Director: Clint Eastwood
MPAA Rating: R
Studio: Imagine Entertainment
In J. Edgar, director Clint Eastwood has created an intelligent, decade - spanning biographical movie wrapped around a controversial and polarizing public figure, the iron-fisted and monstrously influential J. Edgar Hoover. The man most responsible for founding the FBI and who held sway under six consecutive U.S. Presidents, three of whom considered ousting him for overstepping his bounds but nevertheless turned a blind eye to his wrong doings since the potential political ramifications would be critical.
For years the government didn’t know how to handle the vindictive racist, homophobic, misogynistic, pathological paranoid who so abused the authority he grabbed for himself, that, according to Eleanor Roosevelt, he created an American Gestapo. Hoover is a subject worthy of Shakespeare, of grand opera. So it's not surprising that J. Edgar, as expertly directed by Eastwood from a screenplay by Oscar winner Dustin Lance Black (Milk), is often quite moving while treating its central character as an object worthy of fascination, repulsion and admiration --but also of pity.
It’s clear from his first appearance on screen that, as Hoover, Leonardo DiCaprio has come loaded for bear. He's obviously worked hard on the voice, gait, movements, the ‘look’ along with communicating Hoover’s fears, peculiarities, insecurities and crippling social ineptness with expert precision. Although DiCaprio's efforts can sometimes come off as too studied and obvious, he hits his stride in Hoover's extracurricular off-the-job scenes. There's Hoover's pathetically awkward, unlikely ‘courtship’ of his attractive, ferociously protective administrative assistant (Naomi Watts).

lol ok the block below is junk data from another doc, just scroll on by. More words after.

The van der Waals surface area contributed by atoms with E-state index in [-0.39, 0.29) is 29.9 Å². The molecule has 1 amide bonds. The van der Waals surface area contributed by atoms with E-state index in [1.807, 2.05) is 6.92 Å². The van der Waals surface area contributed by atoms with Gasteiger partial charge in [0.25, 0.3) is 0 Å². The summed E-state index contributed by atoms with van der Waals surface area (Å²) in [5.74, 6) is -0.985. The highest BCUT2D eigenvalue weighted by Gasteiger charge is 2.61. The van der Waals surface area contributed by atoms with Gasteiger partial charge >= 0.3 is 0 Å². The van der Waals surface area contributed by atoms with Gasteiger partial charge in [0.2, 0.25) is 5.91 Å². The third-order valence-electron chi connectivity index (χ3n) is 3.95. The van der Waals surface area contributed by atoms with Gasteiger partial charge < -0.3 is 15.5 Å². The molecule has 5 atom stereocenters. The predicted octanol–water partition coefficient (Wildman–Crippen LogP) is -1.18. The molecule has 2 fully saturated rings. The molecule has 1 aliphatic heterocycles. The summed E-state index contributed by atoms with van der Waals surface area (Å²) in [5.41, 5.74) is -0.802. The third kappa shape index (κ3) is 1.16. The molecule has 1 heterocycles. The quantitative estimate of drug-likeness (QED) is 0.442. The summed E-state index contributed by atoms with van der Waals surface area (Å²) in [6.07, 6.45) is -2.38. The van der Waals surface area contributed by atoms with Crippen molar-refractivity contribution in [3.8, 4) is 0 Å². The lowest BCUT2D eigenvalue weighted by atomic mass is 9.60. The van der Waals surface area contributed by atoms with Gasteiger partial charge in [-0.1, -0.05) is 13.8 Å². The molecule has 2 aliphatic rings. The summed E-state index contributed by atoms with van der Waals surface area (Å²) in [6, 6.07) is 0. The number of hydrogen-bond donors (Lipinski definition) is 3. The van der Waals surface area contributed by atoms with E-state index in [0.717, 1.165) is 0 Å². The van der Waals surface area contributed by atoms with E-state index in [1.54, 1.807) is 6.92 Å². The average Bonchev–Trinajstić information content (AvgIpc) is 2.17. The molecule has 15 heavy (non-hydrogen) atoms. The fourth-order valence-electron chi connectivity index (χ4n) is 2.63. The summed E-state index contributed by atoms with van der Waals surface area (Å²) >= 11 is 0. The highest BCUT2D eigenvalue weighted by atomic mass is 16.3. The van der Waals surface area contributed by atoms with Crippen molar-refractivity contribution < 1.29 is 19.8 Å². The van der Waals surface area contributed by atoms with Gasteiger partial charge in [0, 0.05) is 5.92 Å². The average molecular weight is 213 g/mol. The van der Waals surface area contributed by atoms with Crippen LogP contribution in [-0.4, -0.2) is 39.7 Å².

There is a spectacularly respectable scene in which Hoover learns to dance for the first time, thanks to his complicated and influential mother played by the evocative and memorable Judi Dench. In fact, every scene between DiCaprio and Dench crackles with brilliance. Asides from the notable chemistry DiCaprio holds with his on-screen mother, Armie Hammer’s role compliments DiCaprio perfectly as Hoover’s right hand man and confidante at the FBI and, as the film suggests with discretion, his lover.
Apparently, the FBI is currently in a furor over Eastwood and Black’s depiction of the nature of the Hoover-Tolson relationship – yes, they do kiss, yes they do flirt, yes Hoover does take Tolson on private vacations, yes they do bicker and spar like an old married couple. DiCaprio and Hammer not only share strong screen chemistry but also treat the relationship with dignity, complexity and tenderness; right to the end. Unfortunately their scenes as their character’s older selves though, the actors are badly undercut by rubbery looking ‘aging’ makeup that seems to be prepared in Hollywood many, many decades ago.
Despite some very careful period detail, some of the film’s dialogue clangs with anachronistic buzzwords and there is a pretty dubious casting of actors to play the likes of President Richard M. Nixon and arch conservative film star Ginger Rogers. Although J. Edgar may not be towering and definitive as one might hope, it is thoroughly gripping, powerful and packs a toothy political bite. Eastwood and company have taken a thorny, adult subject and created a film that is infinitely more affecting and human than one might expect.